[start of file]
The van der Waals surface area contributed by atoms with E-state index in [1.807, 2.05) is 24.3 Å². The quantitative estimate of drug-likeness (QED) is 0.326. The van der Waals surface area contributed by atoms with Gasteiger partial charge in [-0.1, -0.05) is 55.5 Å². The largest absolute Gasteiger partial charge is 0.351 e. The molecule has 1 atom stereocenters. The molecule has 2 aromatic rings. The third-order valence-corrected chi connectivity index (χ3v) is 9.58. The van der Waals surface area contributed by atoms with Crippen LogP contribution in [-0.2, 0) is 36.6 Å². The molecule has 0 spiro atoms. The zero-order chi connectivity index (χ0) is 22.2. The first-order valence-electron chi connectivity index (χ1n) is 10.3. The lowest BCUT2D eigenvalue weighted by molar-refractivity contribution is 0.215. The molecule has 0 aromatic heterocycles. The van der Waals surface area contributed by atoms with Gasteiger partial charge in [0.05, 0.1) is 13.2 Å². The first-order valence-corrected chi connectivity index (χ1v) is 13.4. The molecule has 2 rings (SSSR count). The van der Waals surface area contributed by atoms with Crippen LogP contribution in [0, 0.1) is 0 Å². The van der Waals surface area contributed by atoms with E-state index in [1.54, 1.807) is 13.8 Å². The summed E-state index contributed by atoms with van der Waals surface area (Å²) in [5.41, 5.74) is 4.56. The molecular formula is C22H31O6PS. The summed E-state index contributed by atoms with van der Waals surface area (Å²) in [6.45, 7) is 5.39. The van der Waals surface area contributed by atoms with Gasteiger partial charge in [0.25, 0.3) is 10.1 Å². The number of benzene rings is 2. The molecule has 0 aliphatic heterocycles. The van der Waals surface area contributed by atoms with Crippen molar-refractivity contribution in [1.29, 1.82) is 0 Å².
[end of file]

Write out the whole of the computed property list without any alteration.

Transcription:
The van der Waals surface area contributed by atoms with E-state index in [1.807, 2.05) is 24.3 Å². The quantitative estimate of drug-likeness (QED) is 0.326. The van der Waals surface area contributed by atoms with Gasteiger partial charge in [-0.1, -0.05) is 55.5 Å². The largest absolute Gasteiger partial charge is 0.351 e. The molecule has 1 atom stereocenters. The molecule has 2 aromatic rings. The third-order valence-corrected chi connectivity index (χ3v) is 9.58. The van der Waals surface area contributed by atoms with Crippen LogP contribution in [-0.2, 0) is 36.6 Å². The molecule has 0 spiro atoms. The zero-order chi connectivity index (χ0) is 22.2. The first-order valence-electron chi connectivity index (χ1n) is 10.3. The lowest BCUT2D eigenvalue weighted by molar-refractivity contribution is 0.215. The molecule has 0 aromatic heterocycles. The van der Waals surface area contributed by atoms with Gasteiger partial charge in [0.05, 0.1) is 13.2 Å². The first-order valence-corrected chi connectivity index (χ1v) is 13.4. The molecule has 2 rings (SSSR count). The van der Waals surface area contributed by atoms with Crippen LogP contribution in [0, 0.1) is 0 Å². The van der Waals surface area contributed by atoms with E-state index in [1.54, 1.807) is 13.8 Å². The summed E-state index contributed by atoms with van der Waals surface area (Å²) in [5.41, 5.74) is 4.56. The molecular formula is C22H31O6PS. The summed E-state index contributed by atoms with van der Waals surface area (Å²) in [6.45, 7) is 5.39. The van der Waals surface area contributed by atoms with Gasteiger partial charge in [0.25, 0.3) is 10.1 Å². The number of benzene rings is 2. The molecule has 0 aliphatic heterocycles. The van der Waals surface area contributed by atoms with Crippen molar-refractivity contribution in [1.29, 1.82) is 0 Å².